Insights Banking & Finance is brought to you by First Federal Lakewood

How banks can help businesses achieve their goals

Through smart planning and a little luck, there comes a time in a company’s life cycle when it has the chance to aggressively grow. To pursue this growth, companies may look to add new and growing clients. They may add a production line to launch a new product or increase volume. Or they may acquire a business. Some companies may leverage the momentum to sell or transition the company to new owners.

“When companies are firing on all cylinders — when market opportunities and sound, creative strategies align — it’s a great time to be more aggressive in their pursuit of growth,” says Mike Toth, president of Westfield Bank.

Smart Business spoke with Toth about how banks can help businesses achieve their growth goals.

What supports do businesses need during periods of accelerated growth?

Companies looking to speed up their growth should spend time re-evaluating their client relationships and client makeup. It’s a good idea to look at the existing client base to ensure there is a higher percentage of growing businesses within their client portfolio. If they find they don’t have many clients that are growing, it’s highly recommended that the company seek out more clients that are in that mode.

Many companies are leveraging their bank’s relationships with accounting firms, attorneys and other service professionals as they pursue acquisitions — something not a lot of business owners have dealt with — to perform valuations and other due diligence processes.

Access to capital is another need, both short-term working capital and longer-term capital, to support fixed asset purchases and acquisitions that are critical to really take full advantage of a window of opportunity.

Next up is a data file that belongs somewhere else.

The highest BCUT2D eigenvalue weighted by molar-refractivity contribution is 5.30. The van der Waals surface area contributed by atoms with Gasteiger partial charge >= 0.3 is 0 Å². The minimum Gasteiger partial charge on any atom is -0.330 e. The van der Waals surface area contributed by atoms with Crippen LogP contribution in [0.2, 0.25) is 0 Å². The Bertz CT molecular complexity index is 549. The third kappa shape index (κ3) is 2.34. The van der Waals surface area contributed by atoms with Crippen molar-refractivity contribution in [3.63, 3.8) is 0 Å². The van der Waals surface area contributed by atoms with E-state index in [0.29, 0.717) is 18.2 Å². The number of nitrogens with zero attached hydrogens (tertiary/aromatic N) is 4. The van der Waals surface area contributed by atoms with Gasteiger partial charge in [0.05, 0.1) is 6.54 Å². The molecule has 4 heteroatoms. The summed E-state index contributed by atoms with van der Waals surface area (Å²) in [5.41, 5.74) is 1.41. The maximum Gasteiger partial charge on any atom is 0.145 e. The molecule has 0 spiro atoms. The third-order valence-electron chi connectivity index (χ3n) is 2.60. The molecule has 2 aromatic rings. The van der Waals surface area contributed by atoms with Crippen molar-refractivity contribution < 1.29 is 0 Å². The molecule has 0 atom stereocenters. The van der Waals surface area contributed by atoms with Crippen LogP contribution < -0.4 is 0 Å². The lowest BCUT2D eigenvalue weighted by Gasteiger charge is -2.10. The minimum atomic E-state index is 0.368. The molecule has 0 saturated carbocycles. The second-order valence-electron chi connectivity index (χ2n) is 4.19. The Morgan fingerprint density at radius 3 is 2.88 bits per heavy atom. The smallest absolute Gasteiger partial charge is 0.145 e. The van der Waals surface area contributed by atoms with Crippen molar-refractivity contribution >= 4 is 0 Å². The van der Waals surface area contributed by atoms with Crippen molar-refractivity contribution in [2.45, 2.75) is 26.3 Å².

What, generally, tends to slow down business growth?

One barrier is access to talent. Some companies can find themselves in a market in which highly qualified candidates are hard to find, which creates competition for truly talented people.

It can also be difficult for companies to grow when they are unable to get the funding needed to take critical next steps, such as servicing a large new client or upgrading equipment. Companies that can’t access capital can find themselves with missed opportunities.

How are banks able to help businesses grow and overcome obstacles to growth?

In order to address those impediments to growth, businesses are well-served when they network and build relationships with their bank and other service partners. Companies should leverage their banker to make introductions to potential partners and, maybe counterintuitively, their competitors. It’s not unheard of for competitors to collaborate on certain projects when it’s mutually beneficial. And banks can bridge that gap.

Banks are also helping companies overcome obstacles in the market by providing capital and making independent insights — objective opinions that can give companies a new perspective on the market and their place in it.

A company’s banker can work with owners or executives to help them more accurately predict and plan for future capital needs. They can also identify potential pitfalls by leveraging not only their past experience, but the wisdom of other clients who found themselves in similar situations.